Mocking indexed properties with Moq

A coworker of mine (who just got back from the Microsoft MVP events in Seattle, congrats, Matt!) has turned me on to using Moq, which I must say is an impressive mocking framework that has made unit testing notably easier.

Recently I had the need to mock the IRequest interface of the Castle MonoRail framework – specifically, two properties: the indexed property and the QueryString property, both of which expose a NameValueCollection.

I found some guidance on mocking the indexed property via Stack Overflow, which turned me on to the following solution.

var request = new Mock<IRequest>();
request.ExpectGet(r => r[It.Is<string>(x => x == "someName")]).Returns("someValue");

To mock the QueryString property took a different approach: create a NameValueCollection, add my test data to it, and wire the collection to the mocked object.

var request = new Mock<IRequest>();
var query = new NameValueCollection();
query.Add("someName", "someValue");
request.ExpectGet(r => r.QueryString).Returns(query);

With this, I can now pass my mocked IRequest to other classes, which will be able to access the following:

request["someName"] = "someValue";
request.QueryString["someName"] = "someValue";

In all, it makes unit testing web requests a lot easier!

Unit testing an Activerecord domain model with NUnit

[Digression] This post has been sitting in a somewhat unfinished state for a long time. It feels good to finally post it!

In rewriting my baseball game, CSFBL, I made the decision to use Castle ActiveRecord (built on top of NHibernate) to handle the persistence of my domain model. As a result, I needed to find a simple but effective way to unit test this implementation.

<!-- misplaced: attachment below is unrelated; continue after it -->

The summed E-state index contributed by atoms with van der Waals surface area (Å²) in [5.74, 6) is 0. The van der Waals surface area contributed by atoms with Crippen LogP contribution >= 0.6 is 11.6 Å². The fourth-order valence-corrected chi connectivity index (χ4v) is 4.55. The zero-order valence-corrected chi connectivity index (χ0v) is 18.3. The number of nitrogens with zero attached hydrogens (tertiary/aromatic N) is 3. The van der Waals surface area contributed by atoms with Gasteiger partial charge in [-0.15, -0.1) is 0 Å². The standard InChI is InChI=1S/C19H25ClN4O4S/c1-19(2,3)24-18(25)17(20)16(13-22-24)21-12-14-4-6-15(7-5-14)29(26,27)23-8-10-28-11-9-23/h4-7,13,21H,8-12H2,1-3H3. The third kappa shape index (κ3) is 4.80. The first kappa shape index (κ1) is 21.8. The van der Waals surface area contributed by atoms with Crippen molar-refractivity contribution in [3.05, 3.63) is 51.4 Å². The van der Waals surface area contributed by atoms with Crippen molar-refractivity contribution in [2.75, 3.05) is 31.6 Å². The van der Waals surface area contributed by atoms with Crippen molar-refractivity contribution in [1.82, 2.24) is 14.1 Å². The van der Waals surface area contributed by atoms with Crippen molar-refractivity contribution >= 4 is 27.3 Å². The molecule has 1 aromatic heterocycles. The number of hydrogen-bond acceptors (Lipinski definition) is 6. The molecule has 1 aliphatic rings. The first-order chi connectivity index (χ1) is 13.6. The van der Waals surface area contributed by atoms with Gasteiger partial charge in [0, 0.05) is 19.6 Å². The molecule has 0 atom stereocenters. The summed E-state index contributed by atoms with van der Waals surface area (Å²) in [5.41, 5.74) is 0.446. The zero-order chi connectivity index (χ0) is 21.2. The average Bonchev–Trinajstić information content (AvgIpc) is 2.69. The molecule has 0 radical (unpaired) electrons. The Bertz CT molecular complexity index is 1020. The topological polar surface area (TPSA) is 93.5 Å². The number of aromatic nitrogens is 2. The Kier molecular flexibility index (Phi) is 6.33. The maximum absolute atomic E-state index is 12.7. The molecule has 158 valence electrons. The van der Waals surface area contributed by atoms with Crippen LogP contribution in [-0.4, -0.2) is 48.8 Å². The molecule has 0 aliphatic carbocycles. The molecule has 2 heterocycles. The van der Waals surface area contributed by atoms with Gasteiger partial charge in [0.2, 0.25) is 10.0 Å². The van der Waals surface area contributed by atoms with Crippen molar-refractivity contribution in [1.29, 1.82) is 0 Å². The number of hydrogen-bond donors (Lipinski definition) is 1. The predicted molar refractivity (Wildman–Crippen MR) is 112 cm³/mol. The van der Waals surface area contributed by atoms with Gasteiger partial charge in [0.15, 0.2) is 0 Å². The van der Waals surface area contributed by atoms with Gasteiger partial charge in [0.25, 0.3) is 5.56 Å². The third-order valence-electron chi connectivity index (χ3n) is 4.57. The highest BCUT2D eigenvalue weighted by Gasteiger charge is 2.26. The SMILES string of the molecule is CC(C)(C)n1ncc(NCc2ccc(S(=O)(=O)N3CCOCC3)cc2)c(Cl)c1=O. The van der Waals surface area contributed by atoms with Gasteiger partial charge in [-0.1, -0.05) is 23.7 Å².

The unit tests needed to accomplish the following:

  1. Test the initialization of ActiveRecord (which validates the database schema against the object mappings).
  2. Test object validation (since I am using Castle’s Validation component and the ActiveRecordValidationBase<T> base class).
  3. Ensure that a domain object can be persisted to the database.
  4. Ensure that a domain object can be retrieved from the database.
  5. Ensure that multiple instances of an object with the same persisted primary key are equal.

How, then, do we do this? Continue reading

Unit testing a WMI reboot

The other day I started working on a WMI wrapper that would encapsulate workstation management functionality (starting and stopping services, querying workstations, etc.). Unit testing, as always, is important, but I inevitably came to one problem.

How do you unit test a method that reboots a workstation?

The answer: Run the unit test, and if your machine starts to shut down, that means it’s the end of the workday, and your test passed. (It was already 6PM on a Friday, so such behavior was justified.)